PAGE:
Within six months, Gen. Petraeus and Amb. Crocker would be required to report on progress, or lack thereof, toward a list of major objectives in stabilizing and securing Iraq.

Now, of course, with those reports coming due and those benchmarks woefully underachieved, the time has come to change the subject again.

The first sign came weeks ago, when the Pentagon escorted certain defense analysts from Washington on a tour that highlighted the surge's successes. Among those analysts were Michael O'Hanlon and Kenneth Pollack of the Brookings Institution, both longtime supporters of the war who now occasionally disguise themselves as critics. Pollack in particular has earned a perpetual place in obscurity for his prewar book touting the imminent nuclear threat from Saddam, which didn't actually exist.

With the help of The New York Times op-ed page, they launched the latest sophistry, which now turns up everywhere, often under the bylines of the same gang that helped to conceive the war and the surge. We are now making great strides in places such as Anbar province, they say, where Sunni insurgent sheiks have abandoned al Qaeda in favor of an alliance with us. If only we continue the surge, and expand it, then someday we will be able to wind down the occupation, and shrink it.

What this argument neglects to address, of course, is the real situation on the ground in Iraq and the reasons why the Sunni sheiks might suddenly seek our assistance. Those warlords need our help because they are under constant assault by the Shia-dominated army and police. Violence continues unabated and the trend toward civil war has not been halted. There is virtually no progress toward the benchmarks of stability and reconciliation, which were supposedly the original aims of the surge.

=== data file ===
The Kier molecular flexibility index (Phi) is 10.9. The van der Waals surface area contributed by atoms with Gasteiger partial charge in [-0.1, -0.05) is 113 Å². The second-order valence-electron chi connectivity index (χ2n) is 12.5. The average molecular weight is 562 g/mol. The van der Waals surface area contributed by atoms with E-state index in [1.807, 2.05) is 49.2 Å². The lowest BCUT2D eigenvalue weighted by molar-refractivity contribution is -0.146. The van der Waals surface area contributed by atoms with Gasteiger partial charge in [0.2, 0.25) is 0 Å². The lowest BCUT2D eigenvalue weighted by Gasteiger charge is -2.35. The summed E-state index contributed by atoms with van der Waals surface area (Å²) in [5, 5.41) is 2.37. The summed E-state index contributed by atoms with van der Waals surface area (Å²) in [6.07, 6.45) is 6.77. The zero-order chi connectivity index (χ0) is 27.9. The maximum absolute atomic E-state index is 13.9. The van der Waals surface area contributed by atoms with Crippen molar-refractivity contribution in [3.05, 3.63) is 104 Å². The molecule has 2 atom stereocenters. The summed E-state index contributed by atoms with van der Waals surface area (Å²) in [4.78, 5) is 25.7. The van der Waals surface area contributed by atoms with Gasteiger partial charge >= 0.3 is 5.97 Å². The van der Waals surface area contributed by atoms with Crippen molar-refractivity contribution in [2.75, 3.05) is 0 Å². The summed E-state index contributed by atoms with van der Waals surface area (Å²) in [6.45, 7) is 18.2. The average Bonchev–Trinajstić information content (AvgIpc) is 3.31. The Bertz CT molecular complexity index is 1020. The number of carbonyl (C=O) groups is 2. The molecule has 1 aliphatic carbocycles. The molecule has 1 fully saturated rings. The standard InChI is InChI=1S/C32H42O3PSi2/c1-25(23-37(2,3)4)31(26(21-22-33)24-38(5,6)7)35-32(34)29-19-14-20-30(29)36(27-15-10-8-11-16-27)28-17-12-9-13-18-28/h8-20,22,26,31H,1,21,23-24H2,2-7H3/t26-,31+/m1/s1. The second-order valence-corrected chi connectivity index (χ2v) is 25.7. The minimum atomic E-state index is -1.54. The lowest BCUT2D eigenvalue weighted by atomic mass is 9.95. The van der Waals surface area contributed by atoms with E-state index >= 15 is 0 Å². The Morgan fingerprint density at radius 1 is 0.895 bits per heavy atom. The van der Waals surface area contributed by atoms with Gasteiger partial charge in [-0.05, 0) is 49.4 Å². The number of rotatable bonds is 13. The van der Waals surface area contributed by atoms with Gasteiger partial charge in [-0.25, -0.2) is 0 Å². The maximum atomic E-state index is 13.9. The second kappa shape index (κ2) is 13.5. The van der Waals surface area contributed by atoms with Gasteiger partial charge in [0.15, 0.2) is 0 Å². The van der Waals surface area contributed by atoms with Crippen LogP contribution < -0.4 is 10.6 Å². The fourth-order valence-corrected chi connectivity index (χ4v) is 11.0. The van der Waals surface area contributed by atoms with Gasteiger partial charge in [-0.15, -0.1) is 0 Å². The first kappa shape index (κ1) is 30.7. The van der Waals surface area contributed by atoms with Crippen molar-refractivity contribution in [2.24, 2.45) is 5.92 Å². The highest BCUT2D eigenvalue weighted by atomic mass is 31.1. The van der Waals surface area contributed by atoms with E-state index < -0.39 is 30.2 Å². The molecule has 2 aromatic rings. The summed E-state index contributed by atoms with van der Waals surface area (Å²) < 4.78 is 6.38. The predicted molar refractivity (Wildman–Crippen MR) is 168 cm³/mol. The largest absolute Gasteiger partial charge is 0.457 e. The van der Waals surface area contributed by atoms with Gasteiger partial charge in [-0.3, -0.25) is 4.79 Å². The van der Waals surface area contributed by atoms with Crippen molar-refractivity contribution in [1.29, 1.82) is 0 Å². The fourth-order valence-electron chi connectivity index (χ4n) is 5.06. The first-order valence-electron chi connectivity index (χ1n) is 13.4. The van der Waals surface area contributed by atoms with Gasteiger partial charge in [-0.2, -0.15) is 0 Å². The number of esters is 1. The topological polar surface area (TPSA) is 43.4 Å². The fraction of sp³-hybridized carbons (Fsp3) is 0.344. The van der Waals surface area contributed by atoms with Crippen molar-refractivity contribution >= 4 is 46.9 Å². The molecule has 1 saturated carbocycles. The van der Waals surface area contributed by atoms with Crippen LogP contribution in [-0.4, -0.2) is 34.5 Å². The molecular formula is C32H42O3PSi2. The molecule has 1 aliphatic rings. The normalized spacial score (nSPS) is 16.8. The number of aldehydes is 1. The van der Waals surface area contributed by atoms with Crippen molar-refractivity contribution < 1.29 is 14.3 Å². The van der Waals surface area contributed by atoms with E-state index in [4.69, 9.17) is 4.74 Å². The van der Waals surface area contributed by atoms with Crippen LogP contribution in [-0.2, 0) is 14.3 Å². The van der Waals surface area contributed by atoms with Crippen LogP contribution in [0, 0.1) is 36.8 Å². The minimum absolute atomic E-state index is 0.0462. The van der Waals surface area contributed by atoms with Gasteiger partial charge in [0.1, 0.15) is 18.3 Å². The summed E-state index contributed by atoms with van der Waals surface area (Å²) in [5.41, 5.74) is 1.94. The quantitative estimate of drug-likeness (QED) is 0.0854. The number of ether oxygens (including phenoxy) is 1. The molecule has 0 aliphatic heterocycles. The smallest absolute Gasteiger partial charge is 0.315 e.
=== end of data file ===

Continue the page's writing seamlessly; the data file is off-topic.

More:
Tomorrow we will be assured that those benchmarks never really mattered or can't really be measured, or something like that. Don't look there! Look over here! It is the traditional cry of the shell game, except that these bets are much too high.

Joe Conason writes for the New York Observer (www.observer.com). To find out more about Joe Conason, visit the Creators Syndicate website at www.creators.com.

COPYRIGHT 2007 CREATORS SYNDICATE, INC.



Comments

0 Comments | Post Comment
Already have an account? Log in.
New Account  
Your Name:
Your E-mail:
Your Password:
Confirm Your Password:

Please allow a few minutes for your comment to be posted.

Enter the numbers to the right:  
Creators.com comments policy
More
Joe Conason
Sep. `14
Su Mo Tu We Th Fr Sa
31 1 2 3 4 5 6
7 8 9 10 11 12 13
14 15 16 17 18 19 20
21 22 23 24 25 26 27
28 29 30 1 2 3 4
About the author About the author
Write the author Write the author
Printer friendly format Printer friendly format
Email to friend Email to friend
View by Month
Marc Dion
Marc DionUpdated 22 Sep 2014
Deb Saunders
Debra J. SaundersUpdated 21 Sep 2014
Steve Chapman
Steve ChapmanUpdated 21 Sep 2014

10 Feb 2011 How Clinton Balanced the Budget

21 Jun 2012 Republicans Swoon Over Holder's ‘Partisan' Leak Probers (and Forget Ken Starr)

25 Sep 2008 A Special Prosecutor for Wall Street